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Getting Started with REST APIs on XtremIO

When I was a storage admin and I wanted to extract some info from a watertight management app using good ‘ole SQL queries, I was basically S-O-L. Then along came these REST APIs and the vendors said “Oh yeah, just use REST…It’s all there.” I had no clue where to start and the documentation they provided was pathetic. So, as I didn’t have much time to dedicate to it, I threw in the towel. Fast forward four years, these REST APIs are really taking off. So much so that EMC is even leaving XtremIO’s CLI by the wayside in the current version of XIOS (4.x) in favor of REST.

The interesting thing that I’m seeing happen now is that companies are replacing their feature-rich EMC Symmetrix arrays with XtremIO. Now, the XtremIO arrays are fast and the dedupe is great, but it’s a new platform that doesn’t have the years of development and integration that the Symmetrix has, specifically with the CLI and scripting abilities. Lots of these dedicated EMC shops script clones or BCV-mirrors to run their backups or DR testing and are trading in these huge Symm frames for a half-rack of XtremIO bricks. Then they are stuck trying to figure out: How the heck are we going to script our backups now?

Fortunately, I’ve finally done the homework and can pass on what I’ve learned to you. First I’ll have to explain how REST works, then I can get into how to execute gets and posts with XtremIO.

The easiest way I can describe REST is that it’s a standard for transferring data to and from a web server by means of http using “puts” and “gets”. You create a URL which points to a web server that responds to four commands. These commands either place or pull data to or from the web server. For example, say I wanted to grab all of the consistency groups from the XtremIO cluster, the URL I’d use for the GET command is: https://XIO-XMS/api/json/v2/types/consistency-groups. The utility I’d use for the request (not a web browser) would get the data from this URL and format it in XML for me to use and manipulate.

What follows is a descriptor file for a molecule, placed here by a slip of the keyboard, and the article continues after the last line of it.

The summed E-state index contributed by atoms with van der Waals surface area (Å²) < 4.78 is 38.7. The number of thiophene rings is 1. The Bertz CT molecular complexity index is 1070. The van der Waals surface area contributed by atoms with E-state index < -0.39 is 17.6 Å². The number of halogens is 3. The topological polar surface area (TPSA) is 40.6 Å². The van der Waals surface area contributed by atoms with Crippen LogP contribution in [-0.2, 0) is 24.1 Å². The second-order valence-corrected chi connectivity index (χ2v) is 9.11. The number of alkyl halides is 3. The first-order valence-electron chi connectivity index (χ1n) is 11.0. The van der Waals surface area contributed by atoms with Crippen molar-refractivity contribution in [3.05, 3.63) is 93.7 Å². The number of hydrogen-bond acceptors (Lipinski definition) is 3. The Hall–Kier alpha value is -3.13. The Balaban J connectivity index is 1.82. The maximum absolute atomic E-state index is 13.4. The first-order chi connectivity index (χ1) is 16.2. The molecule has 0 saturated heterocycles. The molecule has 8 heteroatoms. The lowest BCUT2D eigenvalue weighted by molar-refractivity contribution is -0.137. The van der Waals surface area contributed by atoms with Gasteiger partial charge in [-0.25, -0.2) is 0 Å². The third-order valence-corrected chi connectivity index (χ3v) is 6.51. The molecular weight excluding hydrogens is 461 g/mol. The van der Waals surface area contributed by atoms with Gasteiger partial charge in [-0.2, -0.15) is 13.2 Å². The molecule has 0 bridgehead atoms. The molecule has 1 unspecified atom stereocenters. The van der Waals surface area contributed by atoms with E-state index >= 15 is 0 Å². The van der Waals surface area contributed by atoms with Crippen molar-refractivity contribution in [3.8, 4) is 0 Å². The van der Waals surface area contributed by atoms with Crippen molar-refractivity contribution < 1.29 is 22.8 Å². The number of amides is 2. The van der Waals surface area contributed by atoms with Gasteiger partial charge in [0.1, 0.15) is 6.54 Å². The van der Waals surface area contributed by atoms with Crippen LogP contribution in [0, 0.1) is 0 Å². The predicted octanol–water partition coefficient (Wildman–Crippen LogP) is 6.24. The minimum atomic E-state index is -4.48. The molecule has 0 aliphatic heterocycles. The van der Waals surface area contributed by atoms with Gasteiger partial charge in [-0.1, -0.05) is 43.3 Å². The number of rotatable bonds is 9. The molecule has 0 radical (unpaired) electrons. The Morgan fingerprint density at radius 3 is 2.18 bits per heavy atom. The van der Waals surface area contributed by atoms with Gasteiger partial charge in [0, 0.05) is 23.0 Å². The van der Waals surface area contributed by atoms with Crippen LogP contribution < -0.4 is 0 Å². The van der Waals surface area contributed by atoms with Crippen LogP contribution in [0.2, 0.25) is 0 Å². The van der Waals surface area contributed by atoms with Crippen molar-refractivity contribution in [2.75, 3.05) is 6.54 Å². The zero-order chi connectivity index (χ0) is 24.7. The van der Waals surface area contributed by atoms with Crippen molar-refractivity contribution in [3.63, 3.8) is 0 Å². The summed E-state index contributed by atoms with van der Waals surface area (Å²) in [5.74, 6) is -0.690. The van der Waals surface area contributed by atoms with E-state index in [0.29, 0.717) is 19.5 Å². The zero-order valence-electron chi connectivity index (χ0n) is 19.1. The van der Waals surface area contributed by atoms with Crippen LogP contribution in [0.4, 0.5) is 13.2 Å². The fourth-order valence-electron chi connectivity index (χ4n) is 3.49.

There are a bunch of utilities out there that will perform the http operations and handle the data, but the most common that is installed on basically every linux distribution by default, is Curl. Curl is perfect for scripting because it is command line driven, lightweight and easy to use.

You’re probably asking yourself “why can’t I just use a web browser if it’s http?” Well, REST uses more than just a URL to transfer information. REST uses http headers to pass along specific parameters so we can execute commands like we would via a CLI. For example, I want to create a consistency group called “CG1” and I’d like to put a volume named “ESX_Vol_1” in it. I’d put together a curl command that looks like this:


# Curl -X POST -d ‘
{“cluster-id”:1,”consistency-group-name”:”CG1″,”vol-list”:”[ESX_Vol_1]”}’ -u admin:Xtrem10 -s https://XIO-XMS/api/json/v2/types/consistency-groups

Let’s walk through the components of this command. The -X option specifies the command type. EMC tends to use POST, PUT, DELETE, and GET. The -d option specifies the data to send to the server in the same way that a web page does with a form. In this case we put the command in single quotes, then specify the cluster ID, the consistency group name, and the list of volumes to put in the group. The -u option specifies the basic authentication username and password, separated with a colon. The -s specifies that we use silent mode, which prevents any progress outputs or error messages. Finally, we specify the URL of the management server along with the path to the API. The API path will always be “/api/json/v2/types”. If you were to run a GET request on https://XIO-XMS/api/json/v2/types, curl would output every possible manageable object of the XtremIO, and there is a ton. You’ll be amazed at the information you can pull and the objects you can manage.

Unfortunately, this article doesn’t even begin to scratch the surface on the power of these REST APIs for XtremIO. But, at least it will get you started down the right path and you can start pulling some data. I should have some more in-depth commands and procedures published on my personal blog soon that should help out those of you who are looking to replace your Symcli scripts, so stay tuned.

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